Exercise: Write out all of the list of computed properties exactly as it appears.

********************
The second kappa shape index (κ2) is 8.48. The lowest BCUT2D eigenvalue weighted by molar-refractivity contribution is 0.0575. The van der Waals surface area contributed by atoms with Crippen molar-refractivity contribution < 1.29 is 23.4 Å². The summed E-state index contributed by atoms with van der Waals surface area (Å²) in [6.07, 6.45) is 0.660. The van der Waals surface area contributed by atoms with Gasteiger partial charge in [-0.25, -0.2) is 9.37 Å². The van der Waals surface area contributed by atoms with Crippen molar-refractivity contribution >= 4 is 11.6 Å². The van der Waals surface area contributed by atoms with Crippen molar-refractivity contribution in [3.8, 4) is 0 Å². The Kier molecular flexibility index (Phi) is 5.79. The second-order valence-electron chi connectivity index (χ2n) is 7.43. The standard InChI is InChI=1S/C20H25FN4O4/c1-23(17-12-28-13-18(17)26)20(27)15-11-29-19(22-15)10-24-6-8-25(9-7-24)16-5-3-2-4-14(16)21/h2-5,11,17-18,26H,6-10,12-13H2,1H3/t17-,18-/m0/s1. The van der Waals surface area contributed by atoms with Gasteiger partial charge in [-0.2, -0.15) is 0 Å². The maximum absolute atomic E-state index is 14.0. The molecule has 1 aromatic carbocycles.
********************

The second kappa shape index (κ2) is 8.48. The lowest BCUT2D eigenvalue weighted by molar-refractivity contribution is 0.0575. The van der Waals surface area contributed by atoms with Crippen molar-refractivity contribution < 1.29 is 23.4 Å². The summed E-state index contributed by atoms with van der Waals surface area (Å²) in [6.07, 6.45) is 0.660. The van der Waals surface area contributed by atoms with Gasteiger partial charge in [-0.25, -0.2) is 9.37 Å². The van der Waals surface area contributed by atoms with Crippen molar-refractivity contribution >= 4 is 11.6 Å². The van der Waals surface area contributed by atoms with Crippen molar-refractivity contribution in [3.8, 4) is 0 Å². The Kier molecular flexibility index (Phi) is 5.79. The second-order valence-electron chi connectivity index (χ2n) is 7.43. The standard InChI is InChI=1S/C20H25FN4O4/c1-23(17-12-28-13-18(17)26)20(27)15-11-29-19(22-15)10-24-6-8-25(9-7-24)16-5-3-2-4-14(16)21/h2-5,11,17-18,26H,6-10,12-13H2,1H3/t17-,18-/m0/s1. The van der Waals surface area contributed by atoms with Gasteiger partial charge in [-0.2, -0.15) is 0 Å². The maximum absolute atomic E-state index is 14.0. The molecule has 1 aromatic carbocycles.